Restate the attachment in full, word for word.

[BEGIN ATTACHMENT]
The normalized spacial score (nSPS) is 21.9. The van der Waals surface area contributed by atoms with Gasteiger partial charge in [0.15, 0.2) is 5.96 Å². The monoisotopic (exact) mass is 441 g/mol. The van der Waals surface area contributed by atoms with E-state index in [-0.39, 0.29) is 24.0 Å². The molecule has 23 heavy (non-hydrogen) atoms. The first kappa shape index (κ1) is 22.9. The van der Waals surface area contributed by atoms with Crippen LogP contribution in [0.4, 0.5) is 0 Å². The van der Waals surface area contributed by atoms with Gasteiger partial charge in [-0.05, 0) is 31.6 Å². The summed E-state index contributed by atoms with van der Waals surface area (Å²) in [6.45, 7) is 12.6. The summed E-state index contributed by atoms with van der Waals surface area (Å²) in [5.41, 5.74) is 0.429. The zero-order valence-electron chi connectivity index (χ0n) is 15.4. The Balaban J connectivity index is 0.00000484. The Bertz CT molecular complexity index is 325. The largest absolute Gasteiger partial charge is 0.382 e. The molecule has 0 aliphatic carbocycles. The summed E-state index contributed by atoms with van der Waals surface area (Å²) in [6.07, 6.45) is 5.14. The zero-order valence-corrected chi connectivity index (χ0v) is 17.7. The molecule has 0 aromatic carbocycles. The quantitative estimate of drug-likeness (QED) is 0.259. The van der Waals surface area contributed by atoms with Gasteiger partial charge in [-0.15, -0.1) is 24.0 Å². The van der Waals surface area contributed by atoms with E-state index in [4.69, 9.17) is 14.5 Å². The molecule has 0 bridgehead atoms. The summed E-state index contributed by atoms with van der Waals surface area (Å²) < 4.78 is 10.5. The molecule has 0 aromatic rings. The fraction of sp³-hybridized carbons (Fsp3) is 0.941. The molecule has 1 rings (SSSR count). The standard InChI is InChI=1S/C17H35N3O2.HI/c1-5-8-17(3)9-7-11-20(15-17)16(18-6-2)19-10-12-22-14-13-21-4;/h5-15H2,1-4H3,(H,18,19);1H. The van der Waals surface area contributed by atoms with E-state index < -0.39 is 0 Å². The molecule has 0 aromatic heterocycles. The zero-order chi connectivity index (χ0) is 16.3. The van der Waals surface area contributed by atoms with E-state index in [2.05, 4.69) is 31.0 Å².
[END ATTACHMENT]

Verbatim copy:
The normalized spacial score (nSPS) is 21.9. The van der Waals surface area contributed by atoms with Gasteiger partial charge in [0.15, 0.2) is 5.96 Å². The monoisotopic (exact) mass is 441 g/mol. The van der Waals surface area contributed by atoms with E-state index in [-0.39, 0.29) is 24.0 Å². The molecule has 23 heavy (non-hydrogen) atoms. The first kappa shape index (κ1) is 22.9. The van der Waals surface area contributed by atoms with Crippen LogP contribution in [0.4, 0.5) is 0 Å². The van der Waals surface area contributed by atoms with Gasteiger partial charge in [-0.05, 0) is 31.6 Å². The summed E-state index contributed by atoms with van der Waals surface area (Å²) in [6.45, 7) is 12.6. The summed E-state index contributed by atoms with van der Waals surface area (Å²) in [5.41, 5.74) is 0.429. The zero-order valence-electron chi connectivity index (χ0n) is 15.4. The Balaban J connectivity index is 0.00000484. The Bertz CT molecular complexity index is 325. The largest absolute Gasteiger partial charge is 0.382 e. The molecule has 0 aliphatic carbocycles. The summed E-state index contributed by atoms with van der Waals surface area (Å²) in [6.07, 6.45) is 5.14. The zero-order valence-corrected chi connectivity index (χ0v) is 17.7. The molecule has 0 aromatic carbocycles. The quantitative estimate of drug-likeness (QED) is 0.259. The van der Waals surface area contributed by atoms with Gasteiger partial charge in [-0.15, -0.1) is 24.0 Å². The van der Waals surface area contributed by atoms with E-state index in [4.69, 9.17) is 14.5 Å². The molecule has 0 bridgehead atoms. The summed E-state index contributed by atoms with van der Waals surface area (Å²) < 4.78 is 10.5. The molecule has 0 aromatic rings. The fraction of sp³-hybridized carbons (Fsp3) is 0.941. The molecule has 1 rings (SSSR count). The standard InChI is InChI=1S/C17H35N3O2.HI/c1-5-8-17(3)9-7-11-20(15-17)16(18-6-2)19-10-12-22-14-13-21-4;/h5-15H2,1-4H3,(H,18,19);1H. The van der Waals surface area contributed by atoms with E-state index < -0.39 is 0 Å². The molecule has 0 aromatic heterocycles. The zero-order chi connectivity index (χ0) is 16.3. The van der Waals surface area contributed by atoms with E-state index in [2.05, 4.69) is 31.0 Å².